‘The Cardinal has effectively characterised the imposition on religious bodies of the duties to accept criticism and provide justifications for their political demands as tantamount to excluding religion from public life. Such a resistance to playing by the rules that govern the behaviour of all other organisations in political life would seem to indicate that the Catholic Church still has some way to go in reconciling itself with pluralist democracy.’

And yet Mr McCrea fails to explain (or acknowledge) the historical theological movement in Europe which has permitted such religious diversity to flourish. It is the duty of the EU to sustain the religious foundations of that liberty, not to subsume them to nebulous notions of neutrality under the pretext of equality in the name of fraternity.

If Christianity has provided the European Empire with its liberty and its concept of justice, it would be rash indeed to cease to legislate ‘purely on the basis of the theological convictions’ of that single faith.

10 Comments:

Blogger Windsor Tripehound said...

Funny thing; I'm not aware of any "pro-choice" advocates of slaughtering unborn children being required to justify their stance on that particular issue when standing for office in the EU..

27 August 2008 12:34  
Blogger Jomo said...

Wasn't it a member of the old Irish Parliament who when accused of selling his country by voting for the union said "thank God I have a country to sell" ?

The Irish elite have totally bought into the Eu project despite the implications for the Country's Christian heritage.

The subsidies from Brussels appear to have been accepted without compaint or question. The elite will do everything in their power to reverse the vote on the Lisbon treaty as they managed to do with the vote on Nice.Going along with the EU's "pluralist" agenda allows
them the joy of kicking Bishops and Priests around.

Perhaps the looming recession in the Euro zone and its likely impact on the Irish economy may allow them the chance to re-discover the merits of national independence!

27 August 2008 13:43  
Blogger ultramontane grumpy old catholic said...

Your Grace

What really p****s me off is listening to the likes of liberal journalists making the offhand statement:

This is presumably a reference to Rocco Buttiglione, whose sexist and homophobic views, which Buttiglione ascribed to his Catholicism, made him unfit in the eyes of the European Parliament to be justice commissioner (a portfolio that includes anti-discrimination)

Perhaps it is well to remind ourselves of what said at Buttiglioni's inquisition:

He was asked whether, as a Catholic, he considered homosexuality a sin; he replied, as would most Catholics, that he did, but that this was irrelevant to policy since it was not a crime; that morality and law did not, and should not, mix, and that he also believed in freedom, which implied “not imposing on others what one considers correct”.

Notwithstanding this reasoned argument, the left wing Euro MEPs declared him unfit to serve as justice and home affairs commissioner: not for lack of competence, but for holding views that secular liberals find repugnant.

As Rosemary Righter of the Times put it - this was a victory for intolerance.

(See the times online article article499825)

Now this 'Ronan rat' compounds it by his throwaway remark about the 'homophobic and sexist Buttiglioni'.

If that's the case, all Roman Catholics who claim to be as such are now considered 'homophobes and sexists'. The EU had better start investing in concentration camps, (sorry re-education centres) for us all.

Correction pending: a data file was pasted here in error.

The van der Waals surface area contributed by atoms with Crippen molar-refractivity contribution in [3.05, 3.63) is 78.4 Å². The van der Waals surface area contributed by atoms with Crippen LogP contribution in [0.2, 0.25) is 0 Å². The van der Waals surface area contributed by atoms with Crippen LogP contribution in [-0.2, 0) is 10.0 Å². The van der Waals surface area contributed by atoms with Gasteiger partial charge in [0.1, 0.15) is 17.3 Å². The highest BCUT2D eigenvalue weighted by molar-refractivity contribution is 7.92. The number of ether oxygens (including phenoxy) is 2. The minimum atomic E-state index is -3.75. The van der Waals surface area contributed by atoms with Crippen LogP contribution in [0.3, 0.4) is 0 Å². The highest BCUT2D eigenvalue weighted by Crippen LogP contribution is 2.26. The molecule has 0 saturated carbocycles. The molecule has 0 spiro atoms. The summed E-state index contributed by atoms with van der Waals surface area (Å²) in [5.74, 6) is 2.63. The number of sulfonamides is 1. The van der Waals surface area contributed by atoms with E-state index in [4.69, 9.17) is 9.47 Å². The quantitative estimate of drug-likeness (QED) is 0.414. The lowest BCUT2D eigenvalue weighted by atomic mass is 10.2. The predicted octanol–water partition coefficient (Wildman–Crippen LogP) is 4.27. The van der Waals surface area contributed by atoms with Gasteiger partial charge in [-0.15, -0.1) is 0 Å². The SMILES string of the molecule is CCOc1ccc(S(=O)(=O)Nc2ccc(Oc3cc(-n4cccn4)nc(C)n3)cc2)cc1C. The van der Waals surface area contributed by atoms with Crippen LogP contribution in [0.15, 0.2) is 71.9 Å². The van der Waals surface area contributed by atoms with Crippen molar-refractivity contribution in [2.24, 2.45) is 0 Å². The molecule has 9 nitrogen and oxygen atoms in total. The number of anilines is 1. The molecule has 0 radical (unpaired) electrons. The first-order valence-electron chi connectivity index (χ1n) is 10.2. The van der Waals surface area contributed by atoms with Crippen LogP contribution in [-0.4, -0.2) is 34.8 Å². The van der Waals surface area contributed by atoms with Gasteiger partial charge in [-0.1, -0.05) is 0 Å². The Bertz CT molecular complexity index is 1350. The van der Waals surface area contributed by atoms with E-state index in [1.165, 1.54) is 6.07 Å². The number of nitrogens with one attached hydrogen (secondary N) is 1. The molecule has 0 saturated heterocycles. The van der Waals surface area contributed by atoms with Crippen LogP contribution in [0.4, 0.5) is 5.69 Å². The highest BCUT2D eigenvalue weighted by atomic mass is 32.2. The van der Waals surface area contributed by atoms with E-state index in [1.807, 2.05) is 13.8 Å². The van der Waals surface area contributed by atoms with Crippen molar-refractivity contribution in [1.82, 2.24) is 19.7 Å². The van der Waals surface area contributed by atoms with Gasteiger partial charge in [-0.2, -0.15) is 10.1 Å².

27 August 2008 16:02  
Blogger Homophobic Horse said...

“not imposing on others what one considers correct”.

Well bother with law at all?

27 August 2008 16:25  
Anonymous hear o israel said...

i think timothy 1 vs 1-11 NIV trans

vs8 we know that the law is good if one uses it properly>we also know that law is made not for the righteous , but for law breakers and rebels, the ungodly and the sinful, the unholy and the irreligous; for those who kill their fathers or mothers for murderes, for adulterers and perverts, for slave traders and liars and perjurers and for what ever else is contrary to the sound doctorine that conforms to the glorious gospel of the blessed God which he entrusted to me .


slave traders, liars and perjurers about sums up nu labours approach to the uk citizens in forcing them into europe. the othe labels might also fit .

27 August 2008 17:17  
Blogger mckenzie said...

I would have to write a book to explain why His Grace has so dolefully got this all wrong. But my writing book skills are dolefully inadequate for the purpose.
All these directives, which supposedly grant exemptions, do not seem to prevent reams of litigation against the Church.

ALSO
‘The cardinal has not made clear why religion should get a free pass in this regard..'

Surely the answer to this is:

'He criticised the EU for ‘promoting secularism at the expense of the Christian heritage of the vast majority of its member states’ (vast majority? Is it not all?)..

ALSO
'The European Court of Justice has repeatedly upheld restrictions on Sunday trading as a cultural choice that member states are entitled to make. The EU has refused to require the introduction of abortion and the Citizenship Directive of 2004 did not require any member state to introduce gay marriage or civil unions.'

Yes indeed, the European Court of Justice says many things, they speak with forked tongue! And when one's government seems hell bent on pushing through a 'succession of anti-family, anti-life and other anti-Christian decisions (by Brussels) (it) has made it more difficult for committed Christians to maintain their instinctive support for Europe in the Lisbon Referendum’,

27 August 2008 17:52  
Blogger Ælfhere said...

I love that leftwing journalist's response. "This here Cardinal says the EU hates religion. Well I love the EU and I hate religion, so I don't what this here Cardinal is complaining about."

Beautiful, really! And a very good example of what's wrong with the "debate" about the EU - i.e. that there is no debate. The two sides of any argument state their positions, refuse to listen each to what the other side is saying, and the EU carries on and does what it was going to do anyway.

27 August 2008 21:59  
Anonymous Anonymous said...

I hate religion!
I love God!
Religion is what I can do for God .
Relationship(with God) is what God has done for me!

30 August 2008 13:42  
Blogger Chalcedon said...

Being able to discriminate is a mark of expertise and good taste. Why can you discriminate in regard to a good wine but apparently nothing else? Yet we all discriminate every day in what we choose to do and who we choose to associate with.

31 August 2008 18:35  
Blogger David Gerard said...

Don Sarkozy explained, "You must understand. Europe is like a family."

4 September 2008 22:21